Stanford University and American Enterprise Institute researchers found public employees are between 26 and 38 percent, depending on age, more likely to retire earlier if retiree health plans are available. By extrapolating those findings to the health-care law, researchers concluded that more Americans might move to reduce their workload — by not working or moving to part-time — before they turn 65, when Medicare becomes available regardless of employment.
The idea: Some people stay at work for health insurance
Some people continue working later in life, particularly into their 50s and so forth, because a full-time job normally comes with health insurance. This is called job lock, and supporters of universal health care see it as a really big downside to the US system of employer-provided health insurance.
Some employers, particularly in the public sector, offer retiree health plans that let employees retire before 65 while keeping some sort of health insurance. Researchers, by combing through various data sources, wanted to see whether these retiree health plans give employees an incentive to retire earlier and how many employees take advantage of the opportunity.
The finding: People retire earlier, or move onto part-time work, if health insurance remains available
Researchers found that those between the ages of 55 and 59, after controlling for various socioeconomic variables, are more likely to switch to part-time work or quit working entirely if retiree health plans are available.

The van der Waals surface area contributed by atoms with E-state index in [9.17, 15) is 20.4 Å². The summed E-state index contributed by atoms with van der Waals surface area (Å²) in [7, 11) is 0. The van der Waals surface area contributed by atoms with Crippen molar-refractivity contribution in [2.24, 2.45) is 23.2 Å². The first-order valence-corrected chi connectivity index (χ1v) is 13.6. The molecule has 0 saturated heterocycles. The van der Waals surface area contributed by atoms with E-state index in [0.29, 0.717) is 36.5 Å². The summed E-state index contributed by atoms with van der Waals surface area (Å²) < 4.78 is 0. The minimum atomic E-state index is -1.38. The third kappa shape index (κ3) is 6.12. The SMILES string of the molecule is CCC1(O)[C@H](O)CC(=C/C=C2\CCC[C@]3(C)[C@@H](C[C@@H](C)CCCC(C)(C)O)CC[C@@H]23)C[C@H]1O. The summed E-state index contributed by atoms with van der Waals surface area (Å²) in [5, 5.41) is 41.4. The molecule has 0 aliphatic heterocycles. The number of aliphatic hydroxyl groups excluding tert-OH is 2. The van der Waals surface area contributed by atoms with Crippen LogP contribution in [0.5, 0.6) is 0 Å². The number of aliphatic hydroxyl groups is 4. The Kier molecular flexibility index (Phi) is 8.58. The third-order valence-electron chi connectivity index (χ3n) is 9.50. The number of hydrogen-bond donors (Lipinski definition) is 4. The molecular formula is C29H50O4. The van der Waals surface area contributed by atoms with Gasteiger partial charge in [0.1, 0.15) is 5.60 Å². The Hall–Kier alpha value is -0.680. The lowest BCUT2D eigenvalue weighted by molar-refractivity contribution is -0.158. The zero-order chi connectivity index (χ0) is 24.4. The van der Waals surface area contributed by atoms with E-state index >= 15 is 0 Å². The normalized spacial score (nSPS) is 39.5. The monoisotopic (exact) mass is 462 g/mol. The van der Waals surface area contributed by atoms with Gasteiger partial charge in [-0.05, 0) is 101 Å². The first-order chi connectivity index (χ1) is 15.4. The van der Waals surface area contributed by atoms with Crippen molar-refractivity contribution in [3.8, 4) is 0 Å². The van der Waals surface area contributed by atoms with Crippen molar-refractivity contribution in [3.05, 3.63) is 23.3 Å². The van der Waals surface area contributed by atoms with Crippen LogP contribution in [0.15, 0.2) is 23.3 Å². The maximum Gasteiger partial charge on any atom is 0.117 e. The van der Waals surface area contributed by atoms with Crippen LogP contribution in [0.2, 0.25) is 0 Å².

And there were similar differences for those aged 60-64.
What does all of this have to do with Obamacare?
Like retiree health plans, Obamacare offers health insurance options outside full-time employment. So like retiree health plans, Obamacare might incentivize some people to leave full-time work early.
There's some precedent for this idea. The Congressional Budget Office in a previous report projected Obamacare will reduce total hours worked in the US by 1.5 to 2 percent between 2017 and 2024.
Obamacare has the potential to reshape the public sector's retiree benefits, since people can now shop for more options on the exchanges. Some cities and states are now exploring whether they can move retirees to Obamacare's marketplaces — and older workers might not move into the public sector as frequently as they do now, if they know they can get similar health benefits elsewhere.
Limitations of the study
The study doesn't look directly at Obamacare. It instead extrapolates its findings for retiree health plans to the health-care law. It's possible, however, that Obamacare might not lead people to retire earlier: perhaps Americans won't find the health plans available through Obamacare affordable enough.
There's also the issue of correlation versus causation. It's possible that people who are likelier to retire earlier are also likelier to go to public jobs with generous retiree health plans. If that's the case, then retiree health plans might not be leading to more early retirees; it could just be that jobs with retiree health plans attract people who are predisposed to retiring earlier. The study attempts to control for some of this, but the study's authors admit there's no way to fully control for this concern.
The study also doesn't account for differences in retiree health plans. Some plans have higher costs for the insured, while others are far more generous and provide more coverage. It's unclear, based on this study, how less generous retiree plans impact employees' early retirements. But researchers conclude their findings still apply in the big picture.